A new study has found that increased vitamin A and cold temperatures may encourage fat burning.
The study, appearing in Molecular Metabolism, sought to uncover the effects of vitamin A and cold temperatures had on changing white fat (how the body stores extra calories) to brown fat which starts the fat burning process and heat generation.
Most—90%–of the body’s fat stores are white fat. This is store in abdomen, bottom, and upper thighs.
The study found that cold temperatures increased vitamin A levels which starts the process of converting white fat to brown fat which, theoretically leads to fat burning and weight loss. Vitamin A is mostly stored in the liver.
In the study mice were used as subjects. When subjected to colder temperatures their vitamin A levels and its blood transporter (retinal-binding protein) which resulted in a higher rate of fat burning when the white fat began to transform to brown fat when the body began to try and keep itself warm.
On the other side of the coin when the vitamin A transporter was blocked in the mice they were not able to protect themselves from cold meaning their bodies couldn’t convert white fat to brown.
Berkeley, California is set to become the first city to ban the selling of junk food and candy in the checkout aisles. This is part of a larger health initiative. The new legislation is expected to be effect March 2021
The Healthy Check Out Ordinance was approved in a unanimous vote by the city council. It will require that any store bigger than 2,500 square-feet needs to have 25 square-feet of healthier items within a three-foot radius of the registers. This effectively making it impossible make room for the junk food and candy which has traditionally lined checkout spaces.
Berkeley shoppers can expect to see “junk” replaced by whole grain alternatives to snacks, lower calorie beverages and perhaps even fresh fruit when the checkout. The city council noted that shoppers are more likely to give in to junk food at the end of their shopping trip when they are tired and their willpower may be low.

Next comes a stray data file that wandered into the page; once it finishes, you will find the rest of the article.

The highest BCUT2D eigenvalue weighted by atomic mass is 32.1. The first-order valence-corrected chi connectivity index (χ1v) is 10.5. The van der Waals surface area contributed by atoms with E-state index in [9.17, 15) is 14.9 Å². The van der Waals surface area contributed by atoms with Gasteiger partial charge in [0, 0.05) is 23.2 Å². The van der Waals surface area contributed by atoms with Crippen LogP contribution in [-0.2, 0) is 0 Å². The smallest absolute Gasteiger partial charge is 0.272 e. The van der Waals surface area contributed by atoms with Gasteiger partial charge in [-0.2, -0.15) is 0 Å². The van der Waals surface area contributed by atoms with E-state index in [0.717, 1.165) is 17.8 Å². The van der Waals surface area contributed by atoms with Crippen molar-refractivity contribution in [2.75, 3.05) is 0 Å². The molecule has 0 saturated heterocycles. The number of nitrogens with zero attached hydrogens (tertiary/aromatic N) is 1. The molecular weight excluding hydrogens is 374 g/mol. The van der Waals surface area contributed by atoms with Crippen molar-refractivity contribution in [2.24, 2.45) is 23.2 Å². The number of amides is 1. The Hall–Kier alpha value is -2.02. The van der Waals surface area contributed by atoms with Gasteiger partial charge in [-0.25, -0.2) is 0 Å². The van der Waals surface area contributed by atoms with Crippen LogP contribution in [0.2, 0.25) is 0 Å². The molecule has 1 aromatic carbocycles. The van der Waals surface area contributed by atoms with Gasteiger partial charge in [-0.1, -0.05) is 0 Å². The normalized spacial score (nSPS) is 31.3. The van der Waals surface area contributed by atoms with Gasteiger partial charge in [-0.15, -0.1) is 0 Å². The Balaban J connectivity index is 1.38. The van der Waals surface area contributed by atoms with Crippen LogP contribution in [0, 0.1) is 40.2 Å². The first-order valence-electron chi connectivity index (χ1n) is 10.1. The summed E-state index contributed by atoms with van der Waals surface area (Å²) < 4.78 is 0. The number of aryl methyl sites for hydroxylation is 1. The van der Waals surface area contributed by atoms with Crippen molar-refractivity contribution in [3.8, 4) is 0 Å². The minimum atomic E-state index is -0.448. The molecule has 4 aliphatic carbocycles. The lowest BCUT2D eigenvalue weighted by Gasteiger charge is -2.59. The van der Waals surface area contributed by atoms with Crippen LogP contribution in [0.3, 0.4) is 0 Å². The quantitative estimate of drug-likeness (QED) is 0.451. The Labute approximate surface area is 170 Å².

25 large retailers in Berkeley are likely to be affected. These include brands like Whole Foods, Walgreens, CVS and Safeway.
The city council wanted to make it clear that this is not a ban. These stores are free to sell candy, junk food and soda but within the restrictions of the new ordinance and not at your child’s eye level when you are checking out.
They also pointed out the tests around the country in different stores have shown an increase in healthier buying choices when such restrictions are put into place.
Amid anxiety about the pandemic and the coming election we could all use a break, a distraction. This is the one we all deserve. The so-called “Fat Bear Week” is back. This is an annual competition held by Alaska’s Katmai National Park. The goal? To crown the chubbiest bear in the Brook River.
This will be 7th annual Fat Bear Week. It is what some would call a full-on competition with chubby brown bears going tummy to tummy in bracketed tournament. The voting begins on 30 Sep. 2020. You can participate here https://explore.org/fat-bear-week . The final winner will be picked on 6 Oct. 2020.
Newcomers to the competition should understand that for bears gaining weight before hibernation is very important for their health. The National Park Service stated there is no shame in winning this contest as those large amounts of body fat in brown bears is a sign of good health and having a strong chance of survival.